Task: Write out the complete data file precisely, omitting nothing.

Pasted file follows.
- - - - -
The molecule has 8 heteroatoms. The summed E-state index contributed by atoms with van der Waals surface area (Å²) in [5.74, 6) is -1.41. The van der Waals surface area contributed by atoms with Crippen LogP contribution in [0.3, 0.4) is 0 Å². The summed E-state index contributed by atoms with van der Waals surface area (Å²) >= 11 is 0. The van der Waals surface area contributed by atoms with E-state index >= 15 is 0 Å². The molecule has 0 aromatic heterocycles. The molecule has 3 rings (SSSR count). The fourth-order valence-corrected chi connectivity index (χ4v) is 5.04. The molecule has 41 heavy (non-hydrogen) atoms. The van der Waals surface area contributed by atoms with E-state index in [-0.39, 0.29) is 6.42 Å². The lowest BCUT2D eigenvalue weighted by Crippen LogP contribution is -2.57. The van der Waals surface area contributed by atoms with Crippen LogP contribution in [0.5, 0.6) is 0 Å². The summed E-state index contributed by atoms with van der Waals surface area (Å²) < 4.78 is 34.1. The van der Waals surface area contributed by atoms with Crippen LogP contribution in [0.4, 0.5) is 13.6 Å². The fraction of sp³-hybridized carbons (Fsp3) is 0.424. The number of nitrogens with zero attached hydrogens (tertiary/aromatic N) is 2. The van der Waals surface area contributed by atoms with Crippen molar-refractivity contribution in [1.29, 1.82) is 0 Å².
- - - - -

The molecule has 8 heteroatoms. The summed E-state index contributed by atoms with van der Waals surface area (Å²) in [5.74, 6) is -1.41. The van der Waals surface area contributed by atoms with Crippen LogP contribution in [0.3, 0.4) is 0 Å². The summed E-state index contributed by atoms with van der Waals surface area (Å²) >= 11 is 0. The van der Waals surface area contributed by atoms with E-state index >= 15 is 0 Å². The molecule has 0 aromatic heterocycles. The molecule has 3 rings (SSSR count). The fourth-order valence-corrected chi connectivity index (χ4v) is 5.04. The molecule has 41 heavy (non-hydrogen) atoms. The van der Waals surface area contributed by atoms with E-state index in [-0.39, 0.29) is 6.42 Å². The lowest BCUT2D eigenvalue weighted by Crippen LogP contribution is -2.57. The van der Waals surface area contributed by atoms with Crippen LogP contribution in [0.5, 0.6) is 0 Å². The summed E-state index contributed by atoms with van der Waals surface area (Å²) < 4.78 is 34.1. The van der Waals surface area contributed by atoms with Crippen LogP contribution in [0.4, 0.5) is 13.6 Å². The fraction of sp³-hybridized carbons (Fsp3) is 0.424. The number of nitrogens with zero attached hydrogens (tertiary/aromatic N) is 2. The van der Waals surface area contributed by atoms with Crippen molar-refractivity contribution in [1.29, 1.82) is 0 Å².